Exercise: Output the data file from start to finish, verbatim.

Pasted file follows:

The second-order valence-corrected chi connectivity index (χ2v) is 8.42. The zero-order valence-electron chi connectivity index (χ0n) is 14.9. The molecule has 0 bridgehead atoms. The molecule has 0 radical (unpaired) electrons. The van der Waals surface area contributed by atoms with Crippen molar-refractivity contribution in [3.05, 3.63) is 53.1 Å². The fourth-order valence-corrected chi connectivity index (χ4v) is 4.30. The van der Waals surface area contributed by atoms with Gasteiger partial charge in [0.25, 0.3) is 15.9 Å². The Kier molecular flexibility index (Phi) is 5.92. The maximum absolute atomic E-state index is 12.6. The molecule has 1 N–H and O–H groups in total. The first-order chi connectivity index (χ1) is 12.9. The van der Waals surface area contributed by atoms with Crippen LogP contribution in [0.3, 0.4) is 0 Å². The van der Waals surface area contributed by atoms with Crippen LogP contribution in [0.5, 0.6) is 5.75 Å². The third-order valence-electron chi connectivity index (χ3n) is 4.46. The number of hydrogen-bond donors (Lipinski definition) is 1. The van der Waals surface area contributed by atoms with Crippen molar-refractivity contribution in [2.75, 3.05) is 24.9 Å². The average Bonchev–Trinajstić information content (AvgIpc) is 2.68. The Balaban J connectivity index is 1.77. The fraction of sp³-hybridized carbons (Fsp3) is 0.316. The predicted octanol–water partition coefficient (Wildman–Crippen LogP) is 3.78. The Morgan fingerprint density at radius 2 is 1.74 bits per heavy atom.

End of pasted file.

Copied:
The second-order valence-corrected chi connectivity index (χ2v) is 8.42. The zero-order valence-electron chi connectivity index (χ0n) is 14.9. The molecule has 0 bridgehead atoms. The molecule has 0 radical (unpaired) electrons. The van der Waals surface area contributed by atoms with Crippen molar-refractivity contribution in [3.05, 3.63) is 53.1 Å². The fourth-order valence-corrected chi connectivity index (χ4v) is 4.30. The van der Waals surface area contributed by atoms with Gasteiger partial charge in [0.25, 0.3) is 15.9 Å². The Kier molecular flexibility index (Phi) is 5.92. The maximum absolute atomic E-state index is 12.6. The molecule has 1 N–H and O–H groups in total. The first-order chi connectivity index (χ1) is 12.9. The van der Waals surface area contributed by atoms with Crippen LogP contribution in [0.3, 0.4) is 0 Å². The van der Waals surface area contributed by atoms with Crippen LogP contribution in [0.5, 0.6) is 5.75 Å². The third-order valence-electron chi connectivity index (χ3n) is 4.46. The number of hydrogen-bond donors (Lipinski definition) is 1. The van der Waals surface area contributed by atoms with Crippen molar-refractivity contribution in [2.75, 3.05) is 24.9 Å². The average Bonchev–Trinajstić information content (AvgIpc) is 2.68. The Balaban J connectivity index is 1.77. The fraction of sp³-hybridized carbons (Fsp3) is 0.316. The predicted octanol–water partition coefficient (Wildman–Crippen LogP) is 3.78. The Morgan fingerprint density at radius 2 is 1.74 bits per heavy atom.